Providing an energy-efficient HVAC system for the medium-security facility was a priority for state officials. To address the state's requirements, KAI engineers designed the facility's central plant to provide an optimum level of energy efficiency through the use of high efficiency, condensing, dual-fuel boilers. They included a factory management panel that maintains efficient boiler firing rates and controls the domestic water heating system.

In addition, variable-speed chillers, variable-frequency system pumps with two-way valves, and energy recovery air handling systems are all part of the design.

“The condensing boilers we selected and the variable-speed drives for the chilled and hot water systems were a little more expensive than a more traditional system in terms of first cost, but the state did a good job of understanding the lower life-cycle costs they ultimately provide,” Kumar says.

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“We had proposed more traditional efficiency boilers, which is what the state had requested. However, during the design phase, the entire team worked with the state in exploring more energy efficient solutions, which resulted in using the high-efficiency boilers. That created a fast-track boiler plant design, construction, and start-up. It was a benefit for the owner,” says Justin Apprill, chief procurement officer for U.S. Engineering.

Maintaining overall campus security was an important aspect of the work on this project. One feature that affected the HVAC design was the buildings' roof areas, which are designed with little to no roof equipment to reduce clutter and minimize areas where individuals could hide. The design of the campus utility water distribution loop posed particular challenges, which included incorporating piping access, minimizing piping losses, and determining location to the buildings.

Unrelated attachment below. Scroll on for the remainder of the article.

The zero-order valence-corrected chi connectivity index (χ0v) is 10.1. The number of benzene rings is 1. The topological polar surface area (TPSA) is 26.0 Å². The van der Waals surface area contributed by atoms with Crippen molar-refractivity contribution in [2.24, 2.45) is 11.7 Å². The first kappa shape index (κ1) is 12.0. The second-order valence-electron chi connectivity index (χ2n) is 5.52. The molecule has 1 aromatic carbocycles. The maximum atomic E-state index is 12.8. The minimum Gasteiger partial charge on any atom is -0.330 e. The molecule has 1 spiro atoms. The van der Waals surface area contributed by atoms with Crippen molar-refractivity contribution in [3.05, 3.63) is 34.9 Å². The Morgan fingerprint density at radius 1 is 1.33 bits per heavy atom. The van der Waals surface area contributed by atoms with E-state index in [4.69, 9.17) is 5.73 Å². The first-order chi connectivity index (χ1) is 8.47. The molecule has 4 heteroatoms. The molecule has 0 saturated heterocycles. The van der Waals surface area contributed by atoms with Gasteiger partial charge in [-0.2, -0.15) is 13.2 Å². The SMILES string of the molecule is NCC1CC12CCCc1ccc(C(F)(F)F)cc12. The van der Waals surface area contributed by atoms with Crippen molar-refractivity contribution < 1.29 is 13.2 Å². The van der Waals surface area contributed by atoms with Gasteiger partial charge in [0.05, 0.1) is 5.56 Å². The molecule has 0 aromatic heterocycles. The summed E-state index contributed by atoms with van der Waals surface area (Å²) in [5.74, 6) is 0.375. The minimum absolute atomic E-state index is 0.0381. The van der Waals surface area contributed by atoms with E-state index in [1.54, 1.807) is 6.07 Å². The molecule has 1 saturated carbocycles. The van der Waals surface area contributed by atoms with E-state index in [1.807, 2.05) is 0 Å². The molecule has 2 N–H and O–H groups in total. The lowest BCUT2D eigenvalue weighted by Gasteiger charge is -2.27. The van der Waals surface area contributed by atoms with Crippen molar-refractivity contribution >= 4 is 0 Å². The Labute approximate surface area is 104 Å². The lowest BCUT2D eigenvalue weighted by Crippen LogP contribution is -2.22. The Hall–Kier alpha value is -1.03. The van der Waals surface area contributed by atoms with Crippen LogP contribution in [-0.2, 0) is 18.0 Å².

KAI designed the central utility loop 12- to 16-ft. above grade, rather than underground, which allowed for identifying any problems quickly and easing access for repairs. The design also uses building structures at the entrances and exits of the buildings to help support the loop.

Outstanding Indoor Air Quality

The comfort conditions for each building and area within the complex are defined by the occupancy for that area. Comfort conditions for all areas were met, according to state correctional facility requirements. The indoor air quality (IAQ) for the complex is based on the number of air changes and the quality of the outside air. IAQ at the prison meets or exceeds state requirements for comparable facilities.

“From a mechanical systems standpoint, the state has been trying to encourage energy efficiency in all their projects,” Kumar says. “So we were looking at what we wanted to do in terms of energy efficiency from the very start. We think we designed a great system for this facility, and we did it within a very tight time frame.

“The state is a good customer of ours, and they asked if we could bring the facility to completion in 16 months rather than their initial requirement of 24. When a good customer asks, you do your best to deliver.”

Inmates at the Chillicothe Correctional Center can appreciate the difference between 16 months and 24. Although no one may necessarily wish to be there, the team from KAI Design & Build, in cooperation with the project's other engineers and contractors, ensured that the facility would be as comfortable as possible for the inmates, and as energy efficient as possible for the state.

Winners at a Glance:


KAI Design & Build,
St. Louis, MO; U.S. Engineering, Kansas
City, MO; DLR Group, Overland Park, KS;
J.E. Dunn, Kansas City, MO


Chillicothe Correctional Center, Chillicothe, MO

TOTAL COST: $20 million


  • 9 AERCO natural gas/propane boilers
  • 9 AERCO boiler management system with combination control panel
  • 3 Carrier XRV chillers
  • 3 Marley cooling towers
  • 3 Armstrong primary chilled water pumps, two secondary chilled water pumps, three condenser water pumps and two hot water primary pumps
  • 2 Cemline domestic water heater/storage tanks
  • 2 Bell and Gossett water-to-water brazed heat exchangers